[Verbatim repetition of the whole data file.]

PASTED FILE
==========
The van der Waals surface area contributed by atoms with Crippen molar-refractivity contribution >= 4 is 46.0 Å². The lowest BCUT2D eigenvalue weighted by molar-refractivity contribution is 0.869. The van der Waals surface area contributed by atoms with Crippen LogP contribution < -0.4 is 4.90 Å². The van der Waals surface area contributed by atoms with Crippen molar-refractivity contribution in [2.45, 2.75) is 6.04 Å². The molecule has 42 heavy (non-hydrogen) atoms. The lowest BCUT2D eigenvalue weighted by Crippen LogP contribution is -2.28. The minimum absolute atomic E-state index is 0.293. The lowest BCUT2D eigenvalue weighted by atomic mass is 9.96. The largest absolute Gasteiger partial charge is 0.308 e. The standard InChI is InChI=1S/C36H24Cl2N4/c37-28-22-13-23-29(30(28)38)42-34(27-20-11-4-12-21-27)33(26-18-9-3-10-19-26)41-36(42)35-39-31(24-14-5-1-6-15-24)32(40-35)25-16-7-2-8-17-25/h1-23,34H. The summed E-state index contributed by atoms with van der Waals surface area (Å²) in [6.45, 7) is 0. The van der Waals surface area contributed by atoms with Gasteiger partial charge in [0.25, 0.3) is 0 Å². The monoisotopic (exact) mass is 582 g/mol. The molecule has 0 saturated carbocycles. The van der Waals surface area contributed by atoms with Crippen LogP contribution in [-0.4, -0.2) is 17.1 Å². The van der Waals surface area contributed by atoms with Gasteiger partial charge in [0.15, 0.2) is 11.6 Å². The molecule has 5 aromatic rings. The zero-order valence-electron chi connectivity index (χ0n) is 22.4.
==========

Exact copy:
The van der Waals surface area contributed by atoms with Crippen molar-refractivity contribution >= 4 is 46.0 Å². The lowest BCUT2D eigenvalue weighted by molar-refractivity contribution is 0.869. The van der Waals surface area contributed by atoms with Crippen LogP contribution < -0.4 is 4.90 Å². The van der Waals surface area contributed by atoms with Crippen molar-refractivity contribution in [2.45, 2.75) is 6.04 Å². The molecule has 42 heavy (non-hydrogen) atoms. The lowest BCUT2D eigenvalue weighted by Crippen LogP contribution is -2.28. The minimum absolute atomic E-state index is 0.293. The lowest BCUT2D eigenvalue weighted by atomic mass is 9.96. The largest absolute Gasteiger partial charge is 0.308 e. The standard InChI is InChI=1S/C36H24Cl2N4/c37-28-22-13-23-29(30(28)38)42-34(27-20-11-4-12-21-27)33(26-18-9-3-10-19-26)41-36(42)35-39-31(24-14-5-1-6-15-24)32(40-35)25-16-7-2-8-17-25/h1-23,34H. The summed E-state index contributed by atoms with van der Waals surface area (Å²) in [6.45, 7) is 0. The van der Waals surface area contributed by atoms with Gasteiger partial charge in [0.25, 0.3) is 0 Å². The monoisotopic (exact) mass is 582 g/mol. The molecule has 0 saturated carbocycles. The van der Waals surface area contributed by atoms with Crippen LogP contribution in [-0.4, -0.2) is 17.1 Å². The van der Waals surface area contributed by atoms with Gasteiger partial charge in [0.15, 0.2) is 11.6 Å². The molecule has 5 aromatic rings. The zero-order valence-electron chi connectivity index (χ0n) is 22.4.